The wide eyes tell the story. On the range, and by the putting green behind the clubhouse of the Great Waters Course at Reynolds Lake Oconee, LPGA Tour players in Georgia for the Drive On Championship had an almost universal reaction to this venue.
“Surprise,” Mel Reid said walking from the range to the tee. “In a good way. It’s definitely a pleasant surprise. I had no idea anything like this was out here. I’ve never played in this area. It reminds me of the (Lake of the) Ozarks. But no, it’s really nice.”
Lydia Ko agreed. “I thought this would be more of a resort-type course but it’s not. It’s quite good,” Ko said. “I am excited about it. It’s beautiful. It’s going to look really good on television.”
The Great Waters Course has always surprised people. From the old days when Davis Love III was beating Phil Mickelson in the finals of the Anderson Consulting Match Championship to more recently when the best college teams in the nation have squared off in the Linger Longer Invitational, players and spectators have uttered collective wows at the layout and the scenery. As early as Tuesday afternoon, a small flotilla of pontoon boats meandered into the harbor between the ninth and 18th fairways so that lake dwellers could get a glimpse of players getting their first glimpses of the course. Those socially distanced, water-bound spectators will likely increase as play officially starts on Thursday.
What they’re seeing is a gem of a course. Jack Nicklaus, who originally designed the Great Waters Course more than a quarter century ago, completed a redesign exactly one year ago with spectacular results.
“All golf courses look a little tired after the years,” Nicklaus said during his grand re-opening. “They need a little sprucing up. But I think this golf course also needed some improvements – things we probably couldn’t afford to do when we (originally built) the golf course but saw over time would make (it) better.”
The greens were completely rebuilt, with some old-world subtleties added. The eighth hole, a mid-length par-3 now has a green that looks like something C.B. Macdonald built in the 19th century. It runs away from players with the contours of the ground so that a low draw that lands on the front right will run all the way to the back left. That green and others require shots to be shaped, balls to the “worked” a term that has almost vanished from the modern game.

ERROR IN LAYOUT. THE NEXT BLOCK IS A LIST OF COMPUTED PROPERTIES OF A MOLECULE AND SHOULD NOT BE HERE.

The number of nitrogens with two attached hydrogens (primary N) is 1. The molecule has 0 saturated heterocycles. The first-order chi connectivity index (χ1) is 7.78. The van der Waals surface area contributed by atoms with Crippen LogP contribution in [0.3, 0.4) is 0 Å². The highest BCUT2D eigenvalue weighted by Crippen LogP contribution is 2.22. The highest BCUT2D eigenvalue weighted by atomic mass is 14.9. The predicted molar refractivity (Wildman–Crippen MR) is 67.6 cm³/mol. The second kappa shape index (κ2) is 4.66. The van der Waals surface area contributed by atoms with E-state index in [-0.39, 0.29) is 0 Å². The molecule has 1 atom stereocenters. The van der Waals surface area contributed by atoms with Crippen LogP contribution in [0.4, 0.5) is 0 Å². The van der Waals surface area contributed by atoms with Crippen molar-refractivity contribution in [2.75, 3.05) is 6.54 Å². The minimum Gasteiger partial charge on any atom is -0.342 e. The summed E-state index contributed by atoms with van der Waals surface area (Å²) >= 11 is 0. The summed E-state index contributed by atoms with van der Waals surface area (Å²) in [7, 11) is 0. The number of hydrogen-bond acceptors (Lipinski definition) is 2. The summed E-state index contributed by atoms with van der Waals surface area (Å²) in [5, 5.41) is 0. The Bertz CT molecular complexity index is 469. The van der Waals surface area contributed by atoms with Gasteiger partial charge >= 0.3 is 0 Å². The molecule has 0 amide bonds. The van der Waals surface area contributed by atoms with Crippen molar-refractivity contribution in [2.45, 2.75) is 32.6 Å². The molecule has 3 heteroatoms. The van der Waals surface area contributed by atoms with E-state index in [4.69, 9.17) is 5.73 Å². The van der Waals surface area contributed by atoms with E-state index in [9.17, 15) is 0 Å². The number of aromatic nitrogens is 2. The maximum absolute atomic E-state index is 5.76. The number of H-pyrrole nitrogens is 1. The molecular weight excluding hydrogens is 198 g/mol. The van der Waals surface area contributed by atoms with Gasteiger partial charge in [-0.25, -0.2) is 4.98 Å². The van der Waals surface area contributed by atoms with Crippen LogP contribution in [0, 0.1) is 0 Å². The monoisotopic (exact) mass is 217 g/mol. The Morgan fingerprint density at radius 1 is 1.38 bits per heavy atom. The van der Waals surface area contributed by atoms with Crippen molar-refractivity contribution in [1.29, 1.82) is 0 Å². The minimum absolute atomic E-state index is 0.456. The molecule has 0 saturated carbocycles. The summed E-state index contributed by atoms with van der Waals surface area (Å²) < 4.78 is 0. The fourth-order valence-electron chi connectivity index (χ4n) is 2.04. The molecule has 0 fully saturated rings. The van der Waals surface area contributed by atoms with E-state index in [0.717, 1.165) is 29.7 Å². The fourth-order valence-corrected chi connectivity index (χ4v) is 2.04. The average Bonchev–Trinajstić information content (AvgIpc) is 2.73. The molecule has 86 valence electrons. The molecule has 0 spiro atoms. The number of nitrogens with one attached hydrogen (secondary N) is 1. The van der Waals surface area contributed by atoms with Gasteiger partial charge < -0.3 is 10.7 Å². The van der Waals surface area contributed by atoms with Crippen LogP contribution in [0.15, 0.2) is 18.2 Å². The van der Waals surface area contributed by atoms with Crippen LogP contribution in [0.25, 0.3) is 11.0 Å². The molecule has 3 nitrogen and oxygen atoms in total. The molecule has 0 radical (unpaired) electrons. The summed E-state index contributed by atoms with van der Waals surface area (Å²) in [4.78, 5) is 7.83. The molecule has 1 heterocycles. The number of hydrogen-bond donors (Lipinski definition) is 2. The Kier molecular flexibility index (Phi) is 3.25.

“I was really surprised with how difficult the second shot is playing and the greens,” Gerina Piller said. Piller is one of the three players who have saw the Great Waters Course before Jack’s renovations. She, along with Jackie Stoelting and Ryann O’Toole played in The Big Break Invitational at the course in 2014.
“I know with (the greens) being newer greens they're not very receptive as far as they run out and the slopes,” Piller said after her round on Tuesday. “You’ve got to definitely know where to land it and where the slopes are and use those to your advantage.
“It's definitely a second-shot golf course,” she said. “You’ve got to position yourself off the tee to get a better angle into the greens, more accessible pins.
“And, you know, you want to definitely be in the right quadrant for the greens. I know No. 11 is really, really big, but there are some that you just want to divide into quadrants and keep it in that area. So, it's going to be a great test. It's in phenomenal shape.
“When we played (in 2014) it was in awesome shape. I don't think I ever played in Georgia (before that). Maybe we played a Symetra Tour event outside Atlanta. I can't even remember the name of the course. But I hadn't played much here. It's a fabulous area. I haven't seen the other courses (at Reynolds Lake Oconee) but with it being on the water, you can definitely get those winds and the big trees… It's an awesome course. I really like it.”
Jack will be pleased to hear.
“People take a lot of pride in where they play and where they live and they don’t want the game to pass them by,” Nicklaus said. “You want to make sure that as people get older you include them in what you’re doing. But you also know that time moves on and you have young people who want to join so you have to have a balance.
“I try to make sure golf courses are playable for everybody but also attract the better players who want to come out.”
The best women in the world have come out to Reynolds Lake Oconee this week. And, so far at least, they are well pleased with what they have seen.